There’s plenty of literature out there on the use of deadly force in defense of yourself or another. But what about the use of non-deadly force?
In Ohio you do have the right to defend yourself or another person who is in apparent danger. Old Ohio law forced a defendant to prove that they acted in self-defense, however, a new law that went into effect in March of 2019 shifted the burden to the State to prove that a Defendant did not act in self-defense. What this means is that if you got into a fight at a bar and are charged with assault the state would have to prove beyond a reasonable doubt that you did not act in self-defense.
In order to prove you were acting in self-defense it has to be shown that 1) you didn’t create the situation in the first place AND 2) that you believed you were in imminent danger of bodily harm. It also has to be shown that you didn’t use excessive force. You can only use force that is reasonably necessary under the circumstances to protect yourself from the danger. What is reasonable force? It all depends on the particular situation.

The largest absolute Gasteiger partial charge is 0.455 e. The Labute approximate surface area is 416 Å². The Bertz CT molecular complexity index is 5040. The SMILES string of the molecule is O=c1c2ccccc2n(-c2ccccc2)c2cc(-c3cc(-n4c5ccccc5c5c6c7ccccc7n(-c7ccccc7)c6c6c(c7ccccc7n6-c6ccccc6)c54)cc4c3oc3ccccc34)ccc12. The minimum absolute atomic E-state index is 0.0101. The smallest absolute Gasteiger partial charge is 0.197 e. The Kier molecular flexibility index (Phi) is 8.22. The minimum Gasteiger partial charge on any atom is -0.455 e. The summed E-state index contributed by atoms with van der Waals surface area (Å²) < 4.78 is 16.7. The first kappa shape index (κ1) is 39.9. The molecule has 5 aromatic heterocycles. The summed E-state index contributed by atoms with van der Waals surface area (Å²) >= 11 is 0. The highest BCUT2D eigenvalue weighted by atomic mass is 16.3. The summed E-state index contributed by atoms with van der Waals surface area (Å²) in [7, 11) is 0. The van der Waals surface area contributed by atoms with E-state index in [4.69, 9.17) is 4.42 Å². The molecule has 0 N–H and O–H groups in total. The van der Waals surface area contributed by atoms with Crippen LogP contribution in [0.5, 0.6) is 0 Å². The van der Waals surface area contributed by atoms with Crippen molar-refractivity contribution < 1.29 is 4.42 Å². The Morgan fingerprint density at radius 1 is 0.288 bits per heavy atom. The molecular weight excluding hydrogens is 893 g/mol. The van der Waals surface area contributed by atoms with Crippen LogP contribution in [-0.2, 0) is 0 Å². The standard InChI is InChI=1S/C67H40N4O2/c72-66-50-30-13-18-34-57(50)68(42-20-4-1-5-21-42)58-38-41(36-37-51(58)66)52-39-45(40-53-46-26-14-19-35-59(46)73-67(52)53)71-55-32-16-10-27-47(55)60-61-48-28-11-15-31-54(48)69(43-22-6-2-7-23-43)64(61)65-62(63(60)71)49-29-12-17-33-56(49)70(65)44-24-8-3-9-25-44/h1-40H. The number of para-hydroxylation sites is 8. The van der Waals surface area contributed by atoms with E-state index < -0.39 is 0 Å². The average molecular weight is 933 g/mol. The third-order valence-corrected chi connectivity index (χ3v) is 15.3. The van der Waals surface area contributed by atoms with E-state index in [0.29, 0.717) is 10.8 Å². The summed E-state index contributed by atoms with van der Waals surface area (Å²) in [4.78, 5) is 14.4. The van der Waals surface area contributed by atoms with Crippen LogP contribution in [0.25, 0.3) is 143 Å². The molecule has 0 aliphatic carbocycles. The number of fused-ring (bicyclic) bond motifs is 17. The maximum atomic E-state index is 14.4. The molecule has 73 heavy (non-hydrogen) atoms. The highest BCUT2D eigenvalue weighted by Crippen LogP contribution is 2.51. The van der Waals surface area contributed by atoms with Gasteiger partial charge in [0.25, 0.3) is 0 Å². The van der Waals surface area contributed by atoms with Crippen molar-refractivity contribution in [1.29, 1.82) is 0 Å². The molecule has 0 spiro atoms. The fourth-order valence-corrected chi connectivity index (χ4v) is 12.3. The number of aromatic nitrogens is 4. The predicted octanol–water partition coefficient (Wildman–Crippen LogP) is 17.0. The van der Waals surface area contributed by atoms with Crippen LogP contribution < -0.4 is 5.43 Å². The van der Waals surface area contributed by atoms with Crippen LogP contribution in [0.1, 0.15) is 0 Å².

It’s important to remember that words alone do not justify the use of force. In other words, even if someone is calling you names and talking trash, you do not have the right to hit the person and claim you were defending yourself.
Despite what you might see in the movies or on TV, cases involving assault are very tricky and dangerous situations. Do not try to handle it on your own. If you find yourself charged with any kind of assault give me a call at 216-200-6765.